Fayetteville, Ark.: A Smart Place to Retire
Affordable living and proximity to family make this Ozark city a great place to settle down.
Cost of living: 87
Median home price: $230,000
College perk: Residents age 60 and older can take classes at the University of Arkansas, tuition-free.
Looking for an active yet funky college town with a bit of southern hospitality? You will feel right at home in Fayetteville. A vibrant, economically and culturally diverse mecca in the Ozarks, Fayetteville attracts a variety of people from around the country. Josh Raney, director of the Osher Lifelong Learning Institute at the University of Arkansas, says retirees follow their children—mid-career professionals who may work for local Fortune 500 companies such as Walmart, Tyson Foods and JB Hunt Transport Services. “Retirees come here to retire and take care of the grandkids,” he says. They are also attracted by the diverse and active arts and culture scene, as well as a variety of sports and recreational activities, including more than 30 miles of trails for hiking, biking and running.
A major driver of the downtown region’s economy is the University of Arkansas. Founded in 1871, U of A’s Fayetteville campus is the flagship of the state university system, with 27,000 students enrolled across 10 colleges and schools that offer more than 210 academic programs.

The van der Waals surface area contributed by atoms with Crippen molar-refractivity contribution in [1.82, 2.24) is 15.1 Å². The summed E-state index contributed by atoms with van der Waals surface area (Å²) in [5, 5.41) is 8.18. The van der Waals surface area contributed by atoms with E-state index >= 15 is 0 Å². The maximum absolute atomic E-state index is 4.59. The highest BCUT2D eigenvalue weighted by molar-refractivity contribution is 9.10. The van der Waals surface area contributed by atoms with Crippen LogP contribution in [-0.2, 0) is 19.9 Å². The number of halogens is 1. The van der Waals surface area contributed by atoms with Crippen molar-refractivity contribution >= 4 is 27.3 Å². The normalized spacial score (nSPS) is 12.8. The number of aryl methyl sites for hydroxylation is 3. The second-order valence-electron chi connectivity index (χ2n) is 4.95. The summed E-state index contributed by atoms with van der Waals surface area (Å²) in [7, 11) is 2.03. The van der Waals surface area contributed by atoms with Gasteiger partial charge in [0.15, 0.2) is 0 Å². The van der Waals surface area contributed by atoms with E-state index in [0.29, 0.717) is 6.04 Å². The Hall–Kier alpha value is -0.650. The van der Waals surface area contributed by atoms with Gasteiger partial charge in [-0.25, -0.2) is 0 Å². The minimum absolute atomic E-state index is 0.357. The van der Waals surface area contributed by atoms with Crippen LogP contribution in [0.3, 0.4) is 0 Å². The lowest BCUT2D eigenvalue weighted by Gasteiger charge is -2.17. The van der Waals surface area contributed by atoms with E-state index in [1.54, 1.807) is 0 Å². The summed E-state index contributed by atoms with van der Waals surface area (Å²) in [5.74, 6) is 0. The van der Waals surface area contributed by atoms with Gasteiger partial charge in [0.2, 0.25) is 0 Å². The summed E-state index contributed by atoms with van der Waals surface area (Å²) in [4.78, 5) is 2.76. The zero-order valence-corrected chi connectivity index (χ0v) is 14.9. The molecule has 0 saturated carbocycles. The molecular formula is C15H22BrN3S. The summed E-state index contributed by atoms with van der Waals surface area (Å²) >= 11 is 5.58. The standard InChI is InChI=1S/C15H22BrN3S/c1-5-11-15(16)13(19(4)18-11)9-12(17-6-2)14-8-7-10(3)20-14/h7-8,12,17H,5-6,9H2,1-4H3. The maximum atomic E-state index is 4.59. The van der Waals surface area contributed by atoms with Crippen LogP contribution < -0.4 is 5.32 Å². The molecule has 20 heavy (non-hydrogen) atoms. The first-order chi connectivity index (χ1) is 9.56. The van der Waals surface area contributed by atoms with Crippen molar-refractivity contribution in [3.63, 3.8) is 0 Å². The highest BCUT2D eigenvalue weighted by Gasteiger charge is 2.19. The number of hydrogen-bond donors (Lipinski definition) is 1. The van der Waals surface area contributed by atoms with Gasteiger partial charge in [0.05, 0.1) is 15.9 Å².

Arkansans age 60 and older can enroll in for-credit undergraduate and graduate courses tuition-free (based on space availability). Raney says that retirees are active in university events as well as outdoor programs through his institute.
Residents seeking health care can go to the four-star Mercy Hospital Northwest Arkansas, located 21 miles away in Rogers, Ark.
Housing options range from condos downtown, where a two-bedroom, 1,056-square-foot condo/townhome goes for $115,000, to homes west of the city near Savoy, where a three-bedroom, 1,760-square-foot house sells for $372,500. Retirement communities, such as Grand Village at Clear Creek, are gaining popularity.
Social Security benefits aren’t taxed in Arkansas, and up to $6,000 of retirement income, including IRA distributions, is exempt from state income taxes. However, Arkansas imposes a 6.5% sales tax, and localities can add as much as 5.13%. Food is also taxed by the state at 1.5%, and localities can add their own taxes.
For population figures, we used the most recent U.S. Census Bureau data. Cost-of-living data comes from the Council for Community and Economic Research (100 represents the national median). Median home prices were provided by Redfin, Zillow and local associations of Realtors.